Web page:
"I attended primary and secondary school at Nabua before getting a scholarship to study at the University of Flinders in South Australia. "It was a whole new experience for me especially fresh out of high school into university."

She spent three years in Australia completing a bachelor in technology majoring in forensic and analytical chemistry.

Time away from home in another country meant a new life altogether. Sharing a house with four other scholarship recipients in the Land Down Under, Elizabeth learned to be independent. "It was a big difference and at first a bit difficult especially stepping out of Suva and being exposed to the bright lights in Australia.

"Being away from home was a major trial on independence and the four of us learned to cook, clean and shoulder responsibilities. "We had a lot of challenges but in the end we were just experiencing life.

"After I graduated, I came back to Fiji and joined the police force in 2001 as a special constable.
"Some of the things we learned at University were not required when I joined the force so it was more of a hands-on experience."

In 2004, Elizabeth went back to Australia to complete a post graduate diploma in DNA analysis at the same university. She returned to join the forensic science department assisting detectives and investigators with major crime scenes.

Apart from limited resources and finance, Elizabeth said one of the challenges of her profession is working on DNA legislations that set a platform and boundaries. "These are in terms of DNA analysis, uplifting of samples from suspects, accused, volunteers and maintaining a DNA database to name a few.

"The implementation has taken some time to complete owing to the lack of resources but validation should be accomplished in the very near future. "When this happens, it should be exciting as analysis along with a DNA legislation will assist in investigations allowing for prompt results as compared to when samples are sent overseas."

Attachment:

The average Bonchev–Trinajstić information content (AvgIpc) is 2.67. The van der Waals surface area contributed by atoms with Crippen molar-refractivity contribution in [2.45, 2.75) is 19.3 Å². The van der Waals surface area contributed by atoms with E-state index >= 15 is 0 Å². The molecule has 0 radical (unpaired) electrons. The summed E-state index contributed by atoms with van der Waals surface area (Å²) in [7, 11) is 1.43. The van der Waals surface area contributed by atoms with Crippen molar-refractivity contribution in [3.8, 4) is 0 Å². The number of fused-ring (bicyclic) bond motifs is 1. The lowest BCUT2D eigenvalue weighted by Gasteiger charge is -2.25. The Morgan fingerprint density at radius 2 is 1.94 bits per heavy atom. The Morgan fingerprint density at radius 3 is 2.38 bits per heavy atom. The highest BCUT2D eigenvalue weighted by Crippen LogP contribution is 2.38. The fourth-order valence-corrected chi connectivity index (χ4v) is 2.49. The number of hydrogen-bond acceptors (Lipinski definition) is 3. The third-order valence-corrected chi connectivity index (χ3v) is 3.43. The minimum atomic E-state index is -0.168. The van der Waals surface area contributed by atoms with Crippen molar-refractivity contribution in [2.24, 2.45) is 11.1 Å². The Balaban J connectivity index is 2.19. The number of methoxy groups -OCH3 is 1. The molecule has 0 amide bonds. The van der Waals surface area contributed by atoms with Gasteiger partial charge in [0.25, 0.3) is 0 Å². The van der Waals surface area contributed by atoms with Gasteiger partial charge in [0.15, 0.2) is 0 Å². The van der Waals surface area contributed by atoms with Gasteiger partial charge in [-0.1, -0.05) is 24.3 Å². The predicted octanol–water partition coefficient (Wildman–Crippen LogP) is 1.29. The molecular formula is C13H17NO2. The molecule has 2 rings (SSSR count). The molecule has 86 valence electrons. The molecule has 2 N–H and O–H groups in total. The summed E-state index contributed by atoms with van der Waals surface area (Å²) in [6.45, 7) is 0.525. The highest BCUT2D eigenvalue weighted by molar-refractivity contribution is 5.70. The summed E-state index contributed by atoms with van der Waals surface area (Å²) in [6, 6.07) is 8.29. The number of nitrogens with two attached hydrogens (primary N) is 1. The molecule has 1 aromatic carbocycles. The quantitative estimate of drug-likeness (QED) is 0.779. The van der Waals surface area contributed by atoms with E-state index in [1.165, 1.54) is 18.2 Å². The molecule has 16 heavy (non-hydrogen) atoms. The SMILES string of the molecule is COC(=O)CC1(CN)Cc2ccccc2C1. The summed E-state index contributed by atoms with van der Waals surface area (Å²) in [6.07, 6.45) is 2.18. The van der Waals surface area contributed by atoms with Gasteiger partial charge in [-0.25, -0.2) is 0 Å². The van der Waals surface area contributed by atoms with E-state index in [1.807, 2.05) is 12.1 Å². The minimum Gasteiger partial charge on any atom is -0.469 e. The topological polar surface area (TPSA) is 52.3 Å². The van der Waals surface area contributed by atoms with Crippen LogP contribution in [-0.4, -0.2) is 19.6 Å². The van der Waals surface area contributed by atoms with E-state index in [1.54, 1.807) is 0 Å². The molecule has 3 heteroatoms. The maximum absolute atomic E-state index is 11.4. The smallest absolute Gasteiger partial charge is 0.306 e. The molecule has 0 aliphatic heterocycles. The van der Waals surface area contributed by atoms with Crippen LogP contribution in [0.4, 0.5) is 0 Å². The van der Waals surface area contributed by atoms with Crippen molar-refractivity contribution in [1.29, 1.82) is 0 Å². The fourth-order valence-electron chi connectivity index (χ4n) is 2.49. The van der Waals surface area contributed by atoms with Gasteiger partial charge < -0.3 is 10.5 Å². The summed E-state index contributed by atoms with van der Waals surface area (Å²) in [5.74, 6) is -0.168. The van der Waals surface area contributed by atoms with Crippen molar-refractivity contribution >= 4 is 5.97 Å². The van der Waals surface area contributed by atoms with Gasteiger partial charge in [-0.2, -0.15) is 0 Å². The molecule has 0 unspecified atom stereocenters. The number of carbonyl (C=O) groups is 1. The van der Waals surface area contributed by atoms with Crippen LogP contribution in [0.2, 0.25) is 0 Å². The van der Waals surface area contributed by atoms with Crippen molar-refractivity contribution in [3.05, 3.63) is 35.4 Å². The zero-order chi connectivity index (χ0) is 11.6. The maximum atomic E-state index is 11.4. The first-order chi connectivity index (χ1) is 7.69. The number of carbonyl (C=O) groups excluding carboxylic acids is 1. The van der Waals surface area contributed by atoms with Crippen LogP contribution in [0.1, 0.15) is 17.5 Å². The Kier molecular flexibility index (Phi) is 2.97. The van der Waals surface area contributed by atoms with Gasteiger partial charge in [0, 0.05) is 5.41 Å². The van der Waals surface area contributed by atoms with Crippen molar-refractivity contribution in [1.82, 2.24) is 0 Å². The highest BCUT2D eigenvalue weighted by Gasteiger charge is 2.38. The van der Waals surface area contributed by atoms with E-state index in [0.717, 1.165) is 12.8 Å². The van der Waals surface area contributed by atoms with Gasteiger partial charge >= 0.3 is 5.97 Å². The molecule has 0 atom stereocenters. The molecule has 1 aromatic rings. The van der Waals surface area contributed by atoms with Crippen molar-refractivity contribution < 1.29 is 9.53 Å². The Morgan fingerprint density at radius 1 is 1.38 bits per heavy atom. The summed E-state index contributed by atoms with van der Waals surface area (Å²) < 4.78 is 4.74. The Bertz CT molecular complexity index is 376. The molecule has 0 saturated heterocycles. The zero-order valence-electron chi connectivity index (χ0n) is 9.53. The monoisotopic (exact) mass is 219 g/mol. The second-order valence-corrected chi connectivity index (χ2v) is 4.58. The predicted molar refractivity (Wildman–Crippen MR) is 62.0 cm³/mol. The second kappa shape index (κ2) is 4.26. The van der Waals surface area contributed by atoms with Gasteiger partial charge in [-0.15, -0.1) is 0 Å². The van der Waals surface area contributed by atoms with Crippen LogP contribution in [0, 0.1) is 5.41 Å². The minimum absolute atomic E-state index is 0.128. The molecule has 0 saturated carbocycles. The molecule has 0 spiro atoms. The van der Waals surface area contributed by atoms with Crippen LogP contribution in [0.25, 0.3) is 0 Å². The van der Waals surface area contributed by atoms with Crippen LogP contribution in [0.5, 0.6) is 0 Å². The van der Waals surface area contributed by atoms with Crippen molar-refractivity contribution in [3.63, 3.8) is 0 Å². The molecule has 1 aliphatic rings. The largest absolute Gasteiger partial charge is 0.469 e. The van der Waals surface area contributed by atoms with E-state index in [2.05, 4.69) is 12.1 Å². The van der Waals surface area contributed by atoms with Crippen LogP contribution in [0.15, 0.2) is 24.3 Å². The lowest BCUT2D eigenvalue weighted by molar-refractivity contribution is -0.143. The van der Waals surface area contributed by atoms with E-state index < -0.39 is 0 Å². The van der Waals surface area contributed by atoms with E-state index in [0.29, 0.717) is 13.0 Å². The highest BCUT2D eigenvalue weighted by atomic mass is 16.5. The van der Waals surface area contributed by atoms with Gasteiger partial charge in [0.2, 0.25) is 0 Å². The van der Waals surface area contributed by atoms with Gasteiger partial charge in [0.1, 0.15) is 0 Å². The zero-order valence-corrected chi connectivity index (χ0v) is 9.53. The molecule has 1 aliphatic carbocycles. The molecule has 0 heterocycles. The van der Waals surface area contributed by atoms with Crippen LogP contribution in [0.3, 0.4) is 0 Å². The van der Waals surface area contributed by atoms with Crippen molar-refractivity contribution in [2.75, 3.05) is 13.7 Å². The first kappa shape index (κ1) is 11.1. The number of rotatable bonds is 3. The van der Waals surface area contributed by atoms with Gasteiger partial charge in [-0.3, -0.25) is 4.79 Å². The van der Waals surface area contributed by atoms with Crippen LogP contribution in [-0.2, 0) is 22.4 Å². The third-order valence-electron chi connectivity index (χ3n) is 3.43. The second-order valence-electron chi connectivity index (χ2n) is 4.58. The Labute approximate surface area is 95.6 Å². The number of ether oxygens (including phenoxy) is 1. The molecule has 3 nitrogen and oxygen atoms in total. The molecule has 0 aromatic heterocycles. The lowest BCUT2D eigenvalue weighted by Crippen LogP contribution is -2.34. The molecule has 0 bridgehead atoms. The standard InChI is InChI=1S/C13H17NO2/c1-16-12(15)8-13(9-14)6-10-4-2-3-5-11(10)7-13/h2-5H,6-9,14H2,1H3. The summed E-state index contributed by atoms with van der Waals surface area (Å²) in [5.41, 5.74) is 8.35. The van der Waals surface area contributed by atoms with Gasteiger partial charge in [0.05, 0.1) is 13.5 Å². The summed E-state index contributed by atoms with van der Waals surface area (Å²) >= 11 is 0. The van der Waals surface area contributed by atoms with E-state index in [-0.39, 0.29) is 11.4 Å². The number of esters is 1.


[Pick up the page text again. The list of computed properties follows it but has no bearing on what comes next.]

She said anyone could become a forensic biologist if they put their mind and heart to the task. Elizabeth enjoys the work she does and finds the profession very satisfying knowing she has helped detectives take a step further to finding the truth about a crime. Her advice for those thinking of joining the field is to work hard and be committed.

"Be sincere in all that you do and be inspired. Work on your aspirations and have a mentor. "Have some form of responsibility but know that not everybody's cut out for academic or school work.

"If you have a passion to do something then go for it. You can make a career out of anything.
"Regardless of your background, you can make a difference and contribute something positive back to society.
"Remember, anything is possible."

Adpted from Fijitimes Online

Monday, September 8, 2008


LOSING an arm in a tragic accident has not stopped Josua Reece from carrying on with his life.

The 37-year-old was selling pot plants and ferns at his stall outside the Suva Civic Centre hall when The Fiji Times caught up with him.

Born and bred in Naivimagimagi on Kadavu, Josua grew up in a farming community. His parents John and Senitiki Reece were farmers.